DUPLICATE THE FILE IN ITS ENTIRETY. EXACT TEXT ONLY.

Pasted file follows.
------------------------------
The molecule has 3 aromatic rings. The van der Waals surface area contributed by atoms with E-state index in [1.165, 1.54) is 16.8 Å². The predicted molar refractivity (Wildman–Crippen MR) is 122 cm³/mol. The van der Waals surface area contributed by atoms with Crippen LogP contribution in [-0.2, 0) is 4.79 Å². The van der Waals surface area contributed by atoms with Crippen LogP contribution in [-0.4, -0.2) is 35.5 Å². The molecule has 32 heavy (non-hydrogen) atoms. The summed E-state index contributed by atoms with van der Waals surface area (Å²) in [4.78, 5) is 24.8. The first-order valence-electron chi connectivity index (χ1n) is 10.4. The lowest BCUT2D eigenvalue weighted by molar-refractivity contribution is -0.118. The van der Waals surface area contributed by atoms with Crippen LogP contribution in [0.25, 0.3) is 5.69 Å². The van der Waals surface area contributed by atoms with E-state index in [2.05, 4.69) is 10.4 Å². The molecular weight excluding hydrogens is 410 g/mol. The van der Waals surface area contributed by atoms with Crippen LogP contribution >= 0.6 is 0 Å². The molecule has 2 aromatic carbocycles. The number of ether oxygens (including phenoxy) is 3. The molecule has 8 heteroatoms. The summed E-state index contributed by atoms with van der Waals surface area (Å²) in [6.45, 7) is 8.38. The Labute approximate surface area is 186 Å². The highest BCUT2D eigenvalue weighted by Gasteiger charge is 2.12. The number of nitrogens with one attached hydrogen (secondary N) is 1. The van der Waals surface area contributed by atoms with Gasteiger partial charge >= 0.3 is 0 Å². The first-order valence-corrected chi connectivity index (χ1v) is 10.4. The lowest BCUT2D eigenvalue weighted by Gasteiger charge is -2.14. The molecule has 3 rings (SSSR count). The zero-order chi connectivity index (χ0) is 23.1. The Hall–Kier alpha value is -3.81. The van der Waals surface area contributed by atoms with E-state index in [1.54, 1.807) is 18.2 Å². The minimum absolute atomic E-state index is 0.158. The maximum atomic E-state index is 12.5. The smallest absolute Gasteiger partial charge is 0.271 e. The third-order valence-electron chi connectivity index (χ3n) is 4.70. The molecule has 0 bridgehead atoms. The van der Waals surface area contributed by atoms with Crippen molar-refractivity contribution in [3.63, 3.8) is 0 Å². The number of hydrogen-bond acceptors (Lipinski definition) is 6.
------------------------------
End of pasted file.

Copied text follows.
The molecule has 3 aromatic rings. The van der Waals surface area contributed by atoms with E-state index in [1.165, 1.54) is 16.8 Å². The predicted molar refractivity (Wildman–Crippen MR) is 122 cm³/mol. The van der Waals surface area contributed by atoms with Crippen LogP contribution in [-0.2, 0) is 4.79 Å². The van der Waals surface area contributed by atoms with Crippen LogP contribution in [-0.4, -0.2) is 35.5 Å². The molecule has 32 heavy (non-hydrogen) atoms. The summed E-state index contributed by atoms with van der Waals surface area (Å²) in [4.78, 5) is 24.8. The first-order valence-electron chi connectivity index (χ1n) is 10.4. The lowest BCUT2D eigenvalue weighted by molar-refractivity contribution is -0.118. The van der Waals surface area contributed by atoms with Crippen LogP contribution in [0.25, 0.3) is 5.69 Å². The van der Waals surface area contributed by atoms with E-state index in [2.05, 4.69) is 10.4 Å². The molecular weight excluding hydrogens is 410 g/mol. The van der Waals surface area contributed by atoms with Crippen LogP contribution >= 0.6 is 0 Å². The molecule has 2 aromatic carbocycles. The number of ether oxygens (including phenoxy) is 3. The molecule has 8 heteroatoms. The summed E-state index contributed by atoms with van der Waals surface area (Å²) in [6.45, 7) is 8.38. The Labute approximate surface area is 186 Å². The highest BCUT2D eigenvalue weighted by Gasteiger charge is 2.12. The number of nitrogens with one attached hydrogen (secondary N) is 1. The van der Waals surface area contributed by atoms with Gasteiger partial charge >= 0.3 is 0 Å². The first-order valence-corrected chi connectivity index (χ1v) is 10.4. The lowest BCUT2D eigenvalue weighted by Gasteiger charge is -2.14. The molecule has 3 rings (SSSR count). The zero-order chi connectivity index (χ0) is 23.1. The Hall–Kier alpha value is -3.81. The van der Waals surface area contributed by atoms with E-state index in [1.54, 1.807) is 18.2 Å². The minimum absolute atomic E-state index is 0.158. The maximum atomic E-state index is 12.5. The smallest absolute Gasteiger partial charge is 0.271 e. The third-order valence-electron chi connectivity index (χ3n) is 4.70. The molecule has 0 bridgehead atoms. The van der Waals surface area contributed by atoms with Crippen molar-refractivity contribution in [3.63, 3.8) is 0 Å². The number of hydrogen-bond acceptors (Lipinski definition) is 6.